The risk of getting caught or failing is only bankruptcy. The upside is surviving long enough that those practices no longer matter. In the race to be first to monopolize a market, cheating becomes the path to success.
There are business in the recruitment sector designed similar to confidence scams. Hire a volume of low cost employees; mass-mail CVs and promotional materials; and cold call. In any other sector, this is called SPAM. With enough tweaking, the model consistently generates profit per employee and conversion rates less than 1%. Investors continue to invest in these companies because of the consistent, stable revenue model. The investors aren’t interested (or able) to look inside the workings of the company. Like the Fyre Festival, the marketing materials and supporters speak for themselves.
Investors look for short-term returns and companies with compelling stories seem to generate appealing short-term gains. The businesses look “sellable”. The people running and investing in these businesses don’t see them as scams or fraud. The gem seller believed that he was providing a vital, legal service to wealthy people in China. They aren’t wrong. These businesses do create value in the same way a multi-level marketing business does for the founders. At what point is that value-creation so disproportionate, we can agree that it isn’t creating value any more — simply extracting.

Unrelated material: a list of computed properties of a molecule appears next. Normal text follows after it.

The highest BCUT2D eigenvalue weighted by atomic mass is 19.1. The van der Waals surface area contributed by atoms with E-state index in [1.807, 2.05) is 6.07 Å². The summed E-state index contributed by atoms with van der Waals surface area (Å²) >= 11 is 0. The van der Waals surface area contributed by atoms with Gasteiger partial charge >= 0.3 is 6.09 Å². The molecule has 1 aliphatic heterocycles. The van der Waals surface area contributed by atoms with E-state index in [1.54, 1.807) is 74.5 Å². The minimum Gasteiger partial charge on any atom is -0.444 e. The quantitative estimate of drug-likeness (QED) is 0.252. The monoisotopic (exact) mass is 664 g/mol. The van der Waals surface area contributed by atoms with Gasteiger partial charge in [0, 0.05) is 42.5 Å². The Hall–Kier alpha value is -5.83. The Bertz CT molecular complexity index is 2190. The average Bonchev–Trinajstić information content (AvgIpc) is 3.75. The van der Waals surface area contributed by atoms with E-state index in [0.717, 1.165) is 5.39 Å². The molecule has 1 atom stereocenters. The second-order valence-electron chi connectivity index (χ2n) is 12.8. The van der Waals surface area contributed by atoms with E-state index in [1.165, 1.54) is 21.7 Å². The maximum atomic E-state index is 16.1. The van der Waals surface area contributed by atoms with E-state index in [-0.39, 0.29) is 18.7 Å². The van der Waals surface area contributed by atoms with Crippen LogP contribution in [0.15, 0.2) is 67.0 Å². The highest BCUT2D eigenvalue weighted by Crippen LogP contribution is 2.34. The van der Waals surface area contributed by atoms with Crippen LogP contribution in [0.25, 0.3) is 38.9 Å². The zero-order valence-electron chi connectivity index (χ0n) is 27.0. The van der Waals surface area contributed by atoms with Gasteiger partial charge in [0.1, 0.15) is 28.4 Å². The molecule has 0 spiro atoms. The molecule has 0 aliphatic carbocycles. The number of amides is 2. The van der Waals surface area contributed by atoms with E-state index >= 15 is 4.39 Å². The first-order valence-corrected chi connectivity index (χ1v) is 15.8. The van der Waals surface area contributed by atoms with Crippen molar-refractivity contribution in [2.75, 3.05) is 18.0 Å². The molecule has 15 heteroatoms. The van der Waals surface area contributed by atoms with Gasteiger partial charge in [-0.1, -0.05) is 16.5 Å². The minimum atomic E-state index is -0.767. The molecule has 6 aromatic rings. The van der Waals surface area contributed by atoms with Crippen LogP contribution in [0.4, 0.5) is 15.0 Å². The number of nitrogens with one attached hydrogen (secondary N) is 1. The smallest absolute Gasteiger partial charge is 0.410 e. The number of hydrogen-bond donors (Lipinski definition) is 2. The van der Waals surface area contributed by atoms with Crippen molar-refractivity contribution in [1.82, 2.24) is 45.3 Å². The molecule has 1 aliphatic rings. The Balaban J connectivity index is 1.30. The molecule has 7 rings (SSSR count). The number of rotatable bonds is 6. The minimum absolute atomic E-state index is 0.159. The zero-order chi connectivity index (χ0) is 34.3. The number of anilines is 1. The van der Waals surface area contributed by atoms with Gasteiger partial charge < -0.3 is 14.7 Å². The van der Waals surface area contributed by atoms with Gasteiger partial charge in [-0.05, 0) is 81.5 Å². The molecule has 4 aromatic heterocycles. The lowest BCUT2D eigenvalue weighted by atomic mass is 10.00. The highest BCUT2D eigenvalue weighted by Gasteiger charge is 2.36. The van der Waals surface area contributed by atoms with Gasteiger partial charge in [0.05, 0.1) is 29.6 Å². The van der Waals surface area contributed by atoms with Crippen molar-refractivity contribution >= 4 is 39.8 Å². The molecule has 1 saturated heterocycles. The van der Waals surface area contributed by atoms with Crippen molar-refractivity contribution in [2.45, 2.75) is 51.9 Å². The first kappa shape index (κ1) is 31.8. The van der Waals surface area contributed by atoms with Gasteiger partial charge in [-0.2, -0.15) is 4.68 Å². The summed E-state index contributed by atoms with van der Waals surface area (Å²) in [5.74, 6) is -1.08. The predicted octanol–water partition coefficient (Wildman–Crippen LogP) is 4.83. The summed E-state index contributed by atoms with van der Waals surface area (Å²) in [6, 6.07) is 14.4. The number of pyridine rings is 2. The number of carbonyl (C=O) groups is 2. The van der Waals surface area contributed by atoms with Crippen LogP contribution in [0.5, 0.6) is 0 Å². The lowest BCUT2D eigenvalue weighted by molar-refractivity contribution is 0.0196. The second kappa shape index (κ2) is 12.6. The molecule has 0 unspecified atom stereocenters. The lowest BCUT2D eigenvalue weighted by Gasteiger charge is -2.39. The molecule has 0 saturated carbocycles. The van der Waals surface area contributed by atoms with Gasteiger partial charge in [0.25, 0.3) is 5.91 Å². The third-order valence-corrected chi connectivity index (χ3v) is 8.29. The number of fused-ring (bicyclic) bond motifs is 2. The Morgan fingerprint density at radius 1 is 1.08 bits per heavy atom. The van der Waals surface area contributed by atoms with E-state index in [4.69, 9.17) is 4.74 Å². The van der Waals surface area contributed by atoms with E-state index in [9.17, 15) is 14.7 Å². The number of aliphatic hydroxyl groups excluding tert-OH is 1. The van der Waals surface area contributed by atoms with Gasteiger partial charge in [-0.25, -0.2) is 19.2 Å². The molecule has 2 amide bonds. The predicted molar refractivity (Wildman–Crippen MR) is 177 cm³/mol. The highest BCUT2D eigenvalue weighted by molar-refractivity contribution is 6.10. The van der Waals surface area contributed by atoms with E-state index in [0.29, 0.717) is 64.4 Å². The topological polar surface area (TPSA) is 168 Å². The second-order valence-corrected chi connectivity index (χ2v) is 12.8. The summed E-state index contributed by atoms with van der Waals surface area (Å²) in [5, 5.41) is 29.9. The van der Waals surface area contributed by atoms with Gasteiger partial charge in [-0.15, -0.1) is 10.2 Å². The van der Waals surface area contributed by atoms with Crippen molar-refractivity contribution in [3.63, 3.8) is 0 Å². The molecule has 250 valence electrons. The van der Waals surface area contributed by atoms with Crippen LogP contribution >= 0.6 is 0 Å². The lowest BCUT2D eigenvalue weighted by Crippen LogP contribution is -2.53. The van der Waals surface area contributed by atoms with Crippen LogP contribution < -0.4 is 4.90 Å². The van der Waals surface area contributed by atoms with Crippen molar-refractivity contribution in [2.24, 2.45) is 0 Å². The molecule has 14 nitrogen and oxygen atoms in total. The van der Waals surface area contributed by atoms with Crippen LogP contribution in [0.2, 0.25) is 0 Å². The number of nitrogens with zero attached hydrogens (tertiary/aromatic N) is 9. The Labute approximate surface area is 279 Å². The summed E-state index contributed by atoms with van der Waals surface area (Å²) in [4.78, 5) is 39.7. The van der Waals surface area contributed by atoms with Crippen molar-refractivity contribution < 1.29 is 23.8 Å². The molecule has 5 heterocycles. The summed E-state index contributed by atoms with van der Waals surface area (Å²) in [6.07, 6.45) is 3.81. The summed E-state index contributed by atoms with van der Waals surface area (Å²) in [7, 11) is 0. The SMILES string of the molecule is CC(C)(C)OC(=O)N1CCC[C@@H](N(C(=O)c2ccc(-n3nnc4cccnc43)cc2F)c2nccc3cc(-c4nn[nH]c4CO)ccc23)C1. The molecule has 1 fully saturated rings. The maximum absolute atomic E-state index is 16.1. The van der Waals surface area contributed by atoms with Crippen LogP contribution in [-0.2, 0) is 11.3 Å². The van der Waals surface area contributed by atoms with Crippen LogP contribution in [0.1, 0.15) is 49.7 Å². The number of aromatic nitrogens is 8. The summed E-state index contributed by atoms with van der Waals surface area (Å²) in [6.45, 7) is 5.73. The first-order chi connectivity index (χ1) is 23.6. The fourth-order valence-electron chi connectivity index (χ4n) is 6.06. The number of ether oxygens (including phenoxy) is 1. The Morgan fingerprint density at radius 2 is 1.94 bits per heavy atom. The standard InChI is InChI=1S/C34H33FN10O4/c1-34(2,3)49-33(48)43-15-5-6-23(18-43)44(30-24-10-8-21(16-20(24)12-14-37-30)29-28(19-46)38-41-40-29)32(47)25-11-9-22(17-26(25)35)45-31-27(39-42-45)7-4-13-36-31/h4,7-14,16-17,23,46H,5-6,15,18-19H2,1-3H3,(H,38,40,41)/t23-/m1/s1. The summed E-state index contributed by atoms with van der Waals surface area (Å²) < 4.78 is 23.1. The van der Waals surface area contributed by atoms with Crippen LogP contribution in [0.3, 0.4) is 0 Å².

Elizabeth Holmes didn’t and doesn’t think she was a scam artist committing medical fraud. Travis Kalanick doesn’t think he is running a giant transportation ponzi scheme. And, I’m certain the China Business Fixer doesn’t think he is scamming the plane-loads of people he shuttles into China. Yet, we can argue that is what they are doing and this is the business culture we have created and continue to promote.
“Sell first. Figure out what to do later. Come up with a story after we win.” I’m frightened by the desire to build successful businesses at any cost.
I’m worried about the nature of business when the people I talk with about starting a business or going independent worry more about “how do I build something that I can sell?” rather than “how do I build something that creates lasting value in the world and is meaningful to me?”. Founders are strangely obsessed with controlling equity through abstract share agreements. These agreements can provide stability and can be used to trick employees into believing they have equity.